The Alabama Accountability Act is under fire by some lawmakers who say it isn't worth its price tag. The new law gives tax credits for parents to transfer their children from failing public schools to private schools. But so far, only 52 students statewide have signed up. That averages to less than one child per county.
So is it worth its price tag?
"Only 52 kids did it, so if they spent that much money, why not more kids? If more kids had done it, maybe it'd be worth it," said Frances Lucas.
"If you want to go private education and get the money out of the government's hands, I don't know if it's a bad place to spend the money," said Dicky Huff, a retired teacher.
Parents and educators are split. But House Minority Leader Craig Ford says it costs too much for public schools.
"It still affects their budget. They're still losing money out of their local system so it hurts all of education," Ford said.
State Superintendent Tommy Bice says transfers have gone smoothly so far. But it will take time for it to catch on.
"It's gonna take us a year to really take a look at this from the child's level, from the school level, from now to see how this all went, then we can do things to make it even better," he said.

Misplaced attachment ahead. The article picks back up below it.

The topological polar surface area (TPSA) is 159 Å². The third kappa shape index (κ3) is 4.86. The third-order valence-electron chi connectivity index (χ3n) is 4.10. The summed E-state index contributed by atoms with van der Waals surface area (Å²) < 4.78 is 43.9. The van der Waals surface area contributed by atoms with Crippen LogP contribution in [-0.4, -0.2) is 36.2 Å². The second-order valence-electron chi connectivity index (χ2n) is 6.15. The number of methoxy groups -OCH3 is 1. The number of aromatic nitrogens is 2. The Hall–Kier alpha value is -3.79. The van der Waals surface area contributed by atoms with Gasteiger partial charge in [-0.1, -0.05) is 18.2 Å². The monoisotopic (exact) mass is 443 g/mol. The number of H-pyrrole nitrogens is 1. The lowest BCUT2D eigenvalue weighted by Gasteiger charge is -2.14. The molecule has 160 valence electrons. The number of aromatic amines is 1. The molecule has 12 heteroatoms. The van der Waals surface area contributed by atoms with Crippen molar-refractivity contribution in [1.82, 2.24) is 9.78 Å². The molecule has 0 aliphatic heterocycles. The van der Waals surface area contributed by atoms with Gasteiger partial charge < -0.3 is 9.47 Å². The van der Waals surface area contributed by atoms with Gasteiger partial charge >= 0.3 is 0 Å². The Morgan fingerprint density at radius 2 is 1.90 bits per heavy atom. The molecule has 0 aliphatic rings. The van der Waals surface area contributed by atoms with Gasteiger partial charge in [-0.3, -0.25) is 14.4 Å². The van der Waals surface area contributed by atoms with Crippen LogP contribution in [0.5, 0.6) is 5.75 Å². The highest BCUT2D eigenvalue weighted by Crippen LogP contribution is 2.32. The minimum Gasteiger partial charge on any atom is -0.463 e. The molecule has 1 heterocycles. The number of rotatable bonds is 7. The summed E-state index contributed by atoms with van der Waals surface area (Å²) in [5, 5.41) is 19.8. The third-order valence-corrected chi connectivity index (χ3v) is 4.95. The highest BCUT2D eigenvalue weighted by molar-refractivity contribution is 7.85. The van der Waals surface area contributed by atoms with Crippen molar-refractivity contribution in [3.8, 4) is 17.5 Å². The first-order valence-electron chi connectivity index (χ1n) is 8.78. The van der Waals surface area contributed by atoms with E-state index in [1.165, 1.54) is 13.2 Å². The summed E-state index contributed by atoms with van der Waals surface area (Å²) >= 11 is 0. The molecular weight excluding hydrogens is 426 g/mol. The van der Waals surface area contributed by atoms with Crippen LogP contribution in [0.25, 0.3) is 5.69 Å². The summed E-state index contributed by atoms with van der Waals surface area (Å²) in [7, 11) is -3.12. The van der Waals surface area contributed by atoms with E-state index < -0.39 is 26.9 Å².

Money for those students is still in a reserve fund this year.
"Unfortunately it's going to stay in place until the next fiscal year or until the next legislative session comes and then when it comes, we're going to sponsor this piece of legislation," Ford said.
That legislation would expand another program called Alabama Math Science and Technology Initiative or AMSTI. Ford says his bill would abolish the Accountability Act and put the 40 million dollars toward that program, which is in about half of Alabama schools right now.
"It wasn't left out. It just wasn't fully funded, so it's in the budget now, but we want to make it so all schools can participate," Ford said.
We spoke to state school officials about whether the 40 million from the Accountability Act would fund AMSTI for all of Alabama's about 1,500 schools. They say it will cost around 50 million dollars a year for at least 5 years to make that happen.
Representatives for State School Superintendent Tommy Bice said they could not comment on Ford's proposal until they had time to read it and review the possibilities.